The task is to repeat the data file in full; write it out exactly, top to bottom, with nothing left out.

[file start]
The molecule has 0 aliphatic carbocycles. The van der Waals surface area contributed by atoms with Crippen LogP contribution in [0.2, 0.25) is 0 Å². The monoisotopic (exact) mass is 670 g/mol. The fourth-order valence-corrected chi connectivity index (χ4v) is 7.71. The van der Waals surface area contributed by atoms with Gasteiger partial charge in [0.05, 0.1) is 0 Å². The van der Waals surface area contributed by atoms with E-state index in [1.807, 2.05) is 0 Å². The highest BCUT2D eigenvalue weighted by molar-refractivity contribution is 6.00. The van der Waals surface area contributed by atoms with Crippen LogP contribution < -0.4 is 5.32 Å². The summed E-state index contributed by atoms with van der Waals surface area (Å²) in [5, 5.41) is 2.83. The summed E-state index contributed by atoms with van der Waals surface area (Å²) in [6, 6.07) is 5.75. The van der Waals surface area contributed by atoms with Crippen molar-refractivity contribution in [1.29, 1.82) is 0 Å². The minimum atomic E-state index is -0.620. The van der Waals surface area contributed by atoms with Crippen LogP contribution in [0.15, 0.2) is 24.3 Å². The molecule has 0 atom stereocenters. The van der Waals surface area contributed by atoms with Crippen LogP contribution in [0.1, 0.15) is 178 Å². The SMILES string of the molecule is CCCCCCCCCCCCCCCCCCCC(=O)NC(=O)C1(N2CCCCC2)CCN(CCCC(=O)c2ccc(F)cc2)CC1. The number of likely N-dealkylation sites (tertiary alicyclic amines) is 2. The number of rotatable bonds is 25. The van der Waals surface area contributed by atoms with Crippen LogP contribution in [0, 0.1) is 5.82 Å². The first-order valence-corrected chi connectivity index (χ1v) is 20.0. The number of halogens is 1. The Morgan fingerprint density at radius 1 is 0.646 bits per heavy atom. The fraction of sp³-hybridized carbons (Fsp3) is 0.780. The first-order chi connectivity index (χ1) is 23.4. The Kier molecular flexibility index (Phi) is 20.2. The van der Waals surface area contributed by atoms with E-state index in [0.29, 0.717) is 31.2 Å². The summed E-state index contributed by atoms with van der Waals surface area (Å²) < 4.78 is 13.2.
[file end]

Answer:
The molecule has 0 aliphatic carbocycles. The van der Waals surface area contributed by atoms with Crippen LogP contribution in [0.2, 0.25) is 0 Å². The monoisotopic (exact) mass is 670 g/mol. The fourth-order valence-corrected chi connectivity index (χ4v) is 7.71. The van der Waals surface area contributed by atoms with Gasteiger partial charge in [0.05, 0.1) is 0 Å². The van der Waals surface area contributed by atoms with E-state index in [1.807, 2.05) is 0 Å². The highest BCUT2D eigenvalue weighted by molar-refractivity contribution is 6.00. The van der Waals surface area contributed by atoms with Crippen LogP contribution < -0.4 is 5.32 Å². The summed E-state index contributed by atoms with van der Waals surface area (Å²) in [5, 5.41) is 2.83. The summed E-state index contributed by atoms with van der Waals surface area (Å²) in [6, 6.07) is 5.75. The van der Waals surface area contributed by atoms with Crippen molar-refractivity contribution in [1.29, 1.82) is 0 Å². The minimum atomic E-state index is -0.620. The van der Waals surface area contributed by atoms with Crippen LogP contribution in [0.15, 0.2) is 24.3 Å². The molecule has 0 atom stereocenters. The van der Waals surface area contributed by atoms with Crippen LogP contribution in [0.1, 0.15) is 178 Å². The SMILES string of the molecule is CCCCCCCCCCCCCCCCCCCC(=O)NC(=O)C1(N2CCCCC2)CCN(CCCC(=O)c2ccc(F)cc2)CC1. The number of likely N-dealkylation sites (tertiary alicyclic amines) is 2. The number of rotatable bonds is 25. The van der Waals surface area contributed by atoms with Crippen LogP contribution in [0, 0.1) is 5.82 Å². The first-order valence-corrected chi connectivity index (χ1v) is 20.0. The number of halogens is 1. The Morgan fingerprint density at radius 1 is 0.646 bits per heavy atom. The fraction of sp³-hybridized carbons (Fsp3) is 0.780. The first-order chi connectivity index (χ1) is 23.4. The Kier molecular flexibility index (Phi) is 20.2. The van der Waals surface area contributed by atoms with E-state index in [0.29, 0.717) is 31.2 Å². The summed E-state index contributed by atoms with van der Waals surface area (Å²) < 4.78 is 13.2.